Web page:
SEQld: Land Prices

There is a somewhat misguided debate going at present, suggesting that Australia’s houses are too big, especially when compared to other countries, and that is one of the main reasons why housing here is expensive.

Putting aside the differences in how house sizes are actually measured across countries, the local evidence strongly suggests that building the biggest house you can afford makes sense in Australia, as it is the land the grows in value and not the actual dwelling.

Let’s explore this notion a bit further.

Over the last 20 years, house prices in Australia have grown by 4.5x, whilst the cost of building a home has risen by just 1.8x.

When looking at the established housing market, in 1998 the land’s value accounted for 45% of a dwelling’s resale price. Today, the land’s average value is closer to 65%.

Land is becoming more expensive – blame town planning, developer land banking, dribble release management, a general lack of supply or population growth – and as a result two trends are evident:

  • land sizes are falling, and
  • the land price per square metre is rising.

Also adding to weigh behind these two trends are changing demographics, and sociographics, too.  Many want to live closer to the action and/or have little time for backyard maintenance.  A yard, to many these days, isn’t worth the cost anymore.

Some statistics

When looking at our capitals, average lots sizes have shrunk from 700m2 in 1998 to about 450m2 today.  Whist the price per square metre of the land sold has increased and, in some cases, dramatically.

For example, in Sydney new land values averaged $500/m2 ten years ago, but today they have more than doubled to $1,150.  A similar escalation rings true for vacant land sold in SEQ, up from $300/m2 in 2008 to $600/m2 today.  And in Melbourne the growth rate has been on a tear, up from $250/m2 a decade ago to $900/m2 as at June 2018.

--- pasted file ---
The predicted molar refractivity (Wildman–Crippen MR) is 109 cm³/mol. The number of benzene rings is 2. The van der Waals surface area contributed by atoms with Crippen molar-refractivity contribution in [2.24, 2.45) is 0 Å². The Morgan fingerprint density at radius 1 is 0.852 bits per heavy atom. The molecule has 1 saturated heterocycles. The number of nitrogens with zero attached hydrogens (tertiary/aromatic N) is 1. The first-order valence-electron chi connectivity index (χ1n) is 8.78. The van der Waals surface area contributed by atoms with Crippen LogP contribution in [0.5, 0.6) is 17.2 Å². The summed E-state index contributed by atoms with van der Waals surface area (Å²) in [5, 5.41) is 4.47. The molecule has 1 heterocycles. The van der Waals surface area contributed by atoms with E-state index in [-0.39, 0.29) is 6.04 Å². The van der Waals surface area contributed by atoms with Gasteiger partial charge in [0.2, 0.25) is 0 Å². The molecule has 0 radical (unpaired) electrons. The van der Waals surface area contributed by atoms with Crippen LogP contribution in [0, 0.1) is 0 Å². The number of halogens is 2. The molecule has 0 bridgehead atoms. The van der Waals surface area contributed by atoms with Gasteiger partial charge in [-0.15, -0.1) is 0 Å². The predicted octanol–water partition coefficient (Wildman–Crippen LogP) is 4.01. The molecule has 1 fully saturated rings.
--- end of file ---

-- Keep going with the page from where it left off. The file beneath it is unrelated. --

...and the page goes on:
Across south east Queensland, a similar trend is apparent with new urban land values (on a rate per square metre basis) increasing between 42% and 130% over the last ten years.

The average size of lots sold across SEQ have dropped by 33% over the same time frame.

In summary, land values have doubled, whilst lot sizes have shrunk by a third.  See table 1 below.

Table 1:

Change in land values and lot sizes over the past decade

South east Queensland

LGA Total change in land values and lot sizes
$/m2 Lot size
Brisbane (C) 130% -28%
Gold Coast (C) 96% -35%
Ipswich (C) 75% -29%
Lockyer Valley (R) 42% 1%
Logan (C) 102% -33%
Moreton Bay (R) 124% -35%
Noosa (S) 80% -24%
Redland (C) 42% -39%
Scenic Rim (R) 60% -10%
Somerset (R) 52% -18%
Sunshine Coast (R) 72% -24%
Toowoomba (R) 71% -2%
Total SEQ 105% -33%
Queensland Treasury, Years ending Sept Qtr. 2008 v Sept Qtr. 2018

End comment

Much more needs to be done regarding the price of land when it comes to making housing more affordable.

Thoughts needs to embrace how we tackle:

  • Land use
  • Supply
  • Lot sizes and frontages
  • Vehicle use, access and storage
  • Road access including ingress and egress
  • Tenure
  • Servicing

Some ideas include:

Allowing front yards to be used for a range of activities including commercial use such as ‘pop up’ stalls.  Having no minimum lot sizes or frontages.  Parking cars elsewhere overnight and on weekend like in nearby schools or even shopping centres.  Providing rear lane access and shared road reserves in low trafficked areas. Leasehold not freehold.  More off grid – or at least semi off grid – development.

I recently discussed land supply in some depth.  To revisit go here:  SEQ: Land Supply.

Changes regarding how we build homes in the future is much needed to, but for mine getting the cost of the land down is key to improving housing affordability.

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